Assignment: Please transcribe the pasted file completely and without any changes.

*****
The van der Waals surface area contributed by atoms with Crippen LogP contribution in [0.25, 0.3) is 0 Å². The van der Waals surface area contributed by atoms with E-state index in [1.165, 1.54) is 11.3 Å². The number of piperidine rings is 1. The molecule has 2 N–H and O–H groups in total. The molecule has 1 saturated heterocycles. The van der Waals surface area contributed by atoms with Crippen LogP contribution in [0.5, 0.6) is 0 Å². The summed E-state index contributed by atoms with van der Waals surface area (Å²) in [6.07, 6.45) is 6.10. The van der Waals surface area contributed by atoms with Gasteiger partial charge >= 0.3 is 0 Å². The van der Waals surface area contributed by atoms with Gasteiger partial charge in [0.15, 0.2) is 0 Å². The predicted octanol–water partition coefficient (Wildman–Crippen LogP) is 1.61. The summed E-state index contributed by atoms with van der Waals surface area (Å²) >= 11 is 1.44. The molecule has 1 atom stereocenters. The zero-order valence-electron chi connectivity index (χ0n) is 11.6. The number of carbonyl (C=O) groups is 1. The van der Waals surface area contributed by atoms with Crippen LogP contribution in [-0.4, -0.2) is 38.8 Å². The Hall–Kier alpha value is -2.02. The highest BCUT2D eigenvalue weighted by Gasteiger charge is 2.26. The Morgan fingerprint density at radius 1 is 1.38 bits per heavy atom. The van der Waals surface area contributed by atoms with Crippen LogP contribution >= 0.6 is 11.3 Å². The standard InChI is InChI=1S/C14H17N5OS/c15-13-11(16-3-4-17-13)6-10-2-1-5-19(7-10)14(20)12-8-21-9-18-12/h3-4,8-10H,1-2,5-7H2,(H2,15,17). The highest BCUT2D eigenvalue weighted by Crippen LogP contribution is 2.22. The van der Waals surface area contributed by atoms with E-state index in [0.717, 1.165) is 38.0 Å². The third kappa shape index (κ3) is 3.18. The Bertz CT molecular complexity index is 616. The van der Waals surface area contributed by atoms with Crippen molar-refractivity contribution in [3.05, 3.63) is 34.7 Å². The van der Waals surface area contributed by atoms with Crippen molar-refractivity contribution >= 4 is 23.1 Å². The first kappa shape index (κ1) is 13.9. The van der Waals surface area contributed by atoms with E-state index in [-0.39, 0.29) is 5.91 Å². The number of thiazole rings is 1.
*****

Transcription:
The van der Waals surface area contributed by atoms with Crippen LogP contribution in [0.25, 0.3) is 0 Å². The van der Waals surface area contributed by atoms with E-state index in [1.165, 1.54) is 11.3 Å². The number of piperidine rings is 1. The molecule has 2 N–H and O–H groups in total. The molecule has 1 saturated heterocycles. The van der Waals surface area contributed by atoms with Crippen LogP contribution in [0.5, 0.6) is 0 Å². The summed E-state index contributed by atoms with van der Waals surface area (Å²) in [6.07, 6.45) is 6.10. The van der Waals surface area contributed by atoms with Gasteiger partial charge >= 0.3 is 0 Å². The van der Waals surface area contributed by atoms with Gasteiger partial charge in [0.15, 0.2) is 0 Å². The predicted octanol–water partition coefficient (Wildman–Crippen LogP) is 1.61. The summed E-state index contributed by atoms with van der Waals surface area (Å²) >= 11 is 1.44. The molecule has 1 atom stereocenters. The zero-order valence-electron chi connectivity index (χ0n) is 11.6. The number of carbonyl (C=O) groups is 1. The van der Waals surface area contributed by atoms with Crippen LogP contribution in [-0.4, -0.2) is 38.8 Å². The Hall–Kier alpha value is -2.02. The highest BCUT2D eigenvalue weighted by Gasteiger charge is 2.26. The Morgan fingerprint density at radius 1 is 1.38 bits per heavy atom. The van der Waals surface area contributed by atoms with Crippen LogP contribution >= 0.6 is 11.3 Å². The standard InChI is InChI=1S/C14H17N5OS/c15-13-11(16-3-4-17-13)6-10-2-1-5-19(7-10)14(20)12-8-21-9-18-12/h3-4,8-10H,1-2,5-7H2,(H2,15,17). The highest BCUT2D eigenvalue weighted by Crippen LogP contribution is 2.22. The van der Waals surface area contributed by atoms with E-state index in [0.717, 1.165) is 38.0 Å². The third kappa shape index (κ3) is 3.18. The Bertz CT molecular complexity index is 616. The van der Waals surface area contributed by atoms with Crippen molar-refractivity contribution in [3.05, 3.63) is 34.7 Å². The van der Waals surface area contributed by atoms with Crippen molar-refractivity contribution >= 4 is 23.1 Å². The first kappa shape index (κ1) is 13.9. The van der Waals surface area contributed by atoms with E-state index in [-0.39, 0.29) is 5.91 Å². The number of thiazole rings is 1.